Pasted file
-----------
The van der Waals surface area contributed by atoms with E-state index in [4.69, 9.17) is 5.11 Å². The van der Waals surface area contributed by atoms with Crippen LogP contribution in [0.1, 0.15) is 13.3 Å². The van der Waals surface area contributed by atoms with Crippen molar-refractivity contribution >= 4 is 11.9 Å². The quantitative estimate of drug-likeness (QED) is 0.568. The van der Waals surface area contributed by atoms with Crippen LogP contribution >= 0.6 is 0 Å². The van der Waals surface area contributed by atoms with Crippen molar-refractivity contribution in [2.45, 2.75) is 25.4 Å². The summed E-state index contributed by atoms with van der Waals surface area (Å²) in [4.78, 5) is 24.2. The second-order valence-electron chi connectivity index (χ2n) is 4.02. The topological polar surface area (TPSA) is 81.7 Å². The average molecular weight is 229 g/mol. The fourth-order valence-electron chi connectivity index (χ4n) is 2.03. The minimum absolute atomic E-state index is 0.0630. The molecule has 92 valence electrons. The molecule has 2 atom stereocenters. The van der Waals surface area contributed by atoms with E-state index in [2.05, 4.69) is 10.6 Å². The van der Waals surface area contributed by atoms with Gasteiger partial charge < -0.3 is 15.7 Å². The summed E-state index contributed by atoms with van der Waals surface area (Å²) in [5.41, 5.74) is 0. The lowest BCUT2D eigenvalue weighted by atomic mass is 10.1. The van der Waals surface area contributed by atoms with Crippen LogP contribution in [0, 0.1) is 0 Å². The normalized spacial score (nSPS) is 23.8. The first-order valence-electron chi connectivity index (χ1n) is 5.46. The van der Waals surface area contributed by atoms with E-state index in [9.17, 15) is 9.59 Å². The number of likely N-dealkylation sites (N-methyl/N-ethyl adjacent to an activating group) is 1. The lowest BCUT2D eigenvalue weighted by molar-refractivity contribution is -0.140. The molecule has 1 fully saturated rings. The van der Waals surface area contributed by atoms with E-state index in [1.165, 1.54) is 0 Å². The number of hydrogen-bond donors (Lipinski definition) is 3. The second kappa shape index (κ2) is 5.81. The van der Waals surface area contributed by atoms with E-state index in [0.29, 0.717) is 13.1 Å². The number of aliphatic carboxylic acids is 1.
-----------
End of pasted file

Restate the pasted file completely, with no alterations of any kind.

The van der Waals surface area contributed by atoms with E-state index in [4.69, 9.17) is 5.11 Å². The van der Waals surface area contributed by atoms with Crippen LogP contribution in [0.1, 0.15) is 13.3 Å². The van der Waals surface area contributed by atoms with Crippen molar-refractivity contribution >= 4 is 11.9 Å². The quantitative estimate of drug-likeness (QED) is 0.568. The van der Waals surface area contributed by atoms with Crippen LogP contribution >= 0.6 is 0 Å². The van der Waals surface area contributed by atoms with Crippen molar-refractivity contribution in [2.45, 2.75) is 25.4 Å². The summed E-state index contributed by atoms with van der Waals surface area (Å²) in [4.78, 5) is 24.2. The second-order valence-electron chi connectivity index (χ2n) is 4.02. The topological polar surface area (TPSA) is 81.7 Å². The average molecular weight is 229 g/mol. The fourth-order valence-electron chi connectivity index (χ4n) is 2.03. The minimum absolute atomic E-state index is 0.0630. The molecule has 92 valence electrons. The molecule has 2 atom stereocenters. The van der Waals surface area contributed by atoms with E-state index in [2.05, 4.69) is 10.6 Å². The van der Waals surface area contributed by atoms with Gasteiger partial charge < -0.3 is 15.7 Å². The summed E-state index contributed by atoms with van der Waals surface area (Å²) in [5.41, 5.74) is 0. The lowest BCUT2D eigenvalue weighted by atomic mass is 10.1. The van der Waals surface area contributed by atoms with Crippen LogP contribution in [0, 0.1) is 0 Å². The normalized spacial score (nSPS) is 23.8. The first-order valence-electron chi connectivity index (χ1n) is 5.46. The van der Waals surface area contributed by atoms with E-state index in [9.17, 15) is 9.59 Å². The number of likely N-dealkylation sites (N-methyl/N-ethyl adjacent to an activating group) is 1. The lowest BCUT2D eigenvalue weighted by molar-refractivity contribution is -0.140. The molecule has 1 fully saturated rings. The van der Waals surface area contributed by atoms with E-state index in [1.165, 1.54) is 0 Å². The number of hydrogen-bond donors (Lipinski definition) is 3. The second kappa shape index (κ2) is 5.81. The van der Waals surface area contributed by atoms with E-state index in [0.29, 0.717) is 13.1 Å². The number of aliphatic carboxylic acids is 1.